Moody's may join S&P in downgrading US rating

Rick Moran
Unless the congress and president can reach an agreement by the end of the year to avoid the "fiscal cliff" of tax increases and sequestration, Moody's rating agency will downgrade the US Triple A designation.

Financial Times:

The rating agency said on Tuesday it is considering joining its rival Standard & Poor's, which stripped the US of its top rating last year, if a deal is not reached by the end of 2013. The threat is likely to feed into election campaign concerns over the state of the economy and lift Republican hopes of a boost for Barack Obama's challenger, Mitt Romney, by focusing attention on the size of the national debt.

It also adds pressure on lawmakers in Congress to lay the groundwork for critical negotiations on fiscal policy that will begin almost immediately after the election on November 6.

The comments made clear that a deal to avert the so-called "fiscal cliff" - a series of tax increases and automatic spending cuts due in early January - may not be enough to prevent a downgrade, and that a broader agreement to shrink America's debt pile over the medium term would need to be crafted.

Budget negotiations next year "will likely determine the direction of the US government's Aaa rating", Moody's said, adding that it may cut the country's rating to Aa1 if the results were not satisfactory. "What we're looking for is a downward trajectory of the debt over the medium term," said Steven Hess, lead analyst for the US sovereign rating at Moody's in New York.

A Moody's downgrade, on top of S&P's controversial move in August 2011, would further taint the standing of US Treasury securities as the world's purest risk-free asset.

Most congressional leaders are pessimistic that a deal can be struck in a lame duck session of congress after the election. And there is no chance of any movement before the election.

The probability is, that the debt ceiling, the fiscal cliff, weak growth, and high unemployment will throw the US back into recession early next year. The paucity of leadership from the White House and Senate Democrats on the issue appears to doom us to an economic calamity.


Unless the congress and president can reach an agreement by the end of the year to avoid the "fiscal cliff" of tax increases and sequestration, Moody's rating agency will downgrade the US Triple A designation.

Financial Times:

The rating agency said on Tuesday it is considering joining its rival Standard & Poor's, which stripped the US of its top rating last year, if a deal is not reached by the end of 2013. The threat is likely to feed into election campaign concerns over the state of the economy and lift Republican hopes of a boost for Barack Obama's challenger, Mitt Romney, by focusing attention on the size of the national debt.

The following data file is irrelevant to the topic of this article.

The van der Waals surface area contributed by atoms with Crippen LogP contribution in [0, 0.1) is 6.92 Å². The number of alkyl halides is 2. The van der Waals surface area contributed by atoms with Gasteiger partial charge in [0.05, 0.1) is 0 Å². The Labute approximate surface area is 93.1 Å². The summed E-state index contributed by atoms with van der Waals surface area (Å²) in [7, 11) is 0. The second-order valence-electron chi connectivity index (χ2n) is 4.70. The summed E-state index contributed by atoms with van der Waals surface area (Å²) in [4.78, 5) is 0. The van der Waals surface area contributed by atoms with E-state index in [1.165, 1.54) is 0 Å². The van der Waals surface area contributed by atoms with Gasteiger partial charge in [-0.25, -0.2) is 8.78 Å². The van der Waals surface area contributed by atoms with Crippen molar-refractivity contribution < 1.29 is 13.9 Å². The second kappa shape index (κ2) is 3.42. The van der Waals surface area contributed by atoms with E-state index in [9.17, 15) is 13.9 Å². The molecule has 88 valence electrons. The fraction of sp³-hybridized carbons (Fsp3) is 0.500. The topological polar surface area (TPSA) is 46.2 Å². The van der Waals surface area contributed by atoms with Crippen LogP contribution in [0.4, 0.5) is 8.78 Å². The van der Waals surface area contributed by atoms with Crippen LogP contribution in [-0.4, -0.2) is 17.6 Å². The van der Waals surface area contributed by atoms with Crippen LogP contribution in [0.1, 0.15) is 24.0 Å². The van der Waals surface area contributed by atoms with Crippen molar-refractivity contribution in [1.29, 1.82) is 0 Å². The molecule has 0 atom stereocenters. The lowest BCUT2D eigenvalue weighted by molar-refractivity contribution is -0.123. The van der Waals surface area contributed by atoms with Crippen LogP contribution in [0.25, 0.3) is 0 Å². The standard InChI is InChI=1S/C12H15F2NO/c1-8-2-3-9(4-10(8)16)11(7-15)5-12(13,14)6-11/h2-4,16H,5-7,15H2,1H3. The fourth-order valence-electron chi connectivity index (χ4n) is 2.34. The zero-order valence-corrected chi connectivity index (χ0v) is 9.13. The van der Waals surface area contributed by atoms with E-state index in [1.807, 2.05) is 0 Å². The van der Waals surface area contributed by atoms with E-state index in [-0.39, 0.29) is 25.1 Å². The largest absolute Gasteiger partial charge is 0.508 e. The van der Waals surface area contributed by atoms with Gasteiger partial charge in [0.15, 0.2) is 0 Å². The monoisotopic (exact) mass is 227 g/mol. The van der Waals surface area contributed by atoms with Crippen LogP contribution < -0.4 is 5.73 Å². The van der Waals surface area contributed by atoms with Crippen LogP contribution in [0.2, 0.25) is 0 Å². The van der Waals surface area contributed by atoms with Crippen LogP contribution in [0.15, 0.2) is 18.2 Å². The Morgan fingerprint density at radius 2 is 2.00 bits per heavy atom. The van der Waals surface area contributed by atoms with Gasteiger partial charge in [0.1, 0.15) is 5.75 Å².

It also adds pressure on lawmakers in Congress to lay the groundwork for critical negotiations on fiscal policy that will begin almost immediately after the election on November 6.

The comments made clear that a deal to avert the so-called "fiscal cliff" - a series of tax increases and automatic spending cuts due in early January - may not be enough to prevent a downgrade, and that a broader agreement to shrink America's debt pile over the medium term would need to be crafted.

Budget negotiations next year "will likely determine the direction of the US government's Aaa rating", Moody's said, adding that it may cut the country's rating to Aa1 if the results were not satisfactory. "What we're looking for is a downward trajectory of the debt over the medium term," said Steven Hess, lead analyst for the US sovereign rating at Moody's in New York.

A Moody's downgrade, on top of S&P's controversial move in August 2011, would further taint the standing of US Treasury securities as the world's purest risk-free asset.

Most congressional leaders are pessimistic that a deal can be struck in a lame duck session of congress after the election. And there is no chance of any movement before the election.

The probability is, that the debt ceiling, the fiscal cliff, weak growth, and high unemployment will throw the US back into recession early next year. The paucity of leadership from the White House and Senate Democrats on the issue appears to doom us to an economic calamity.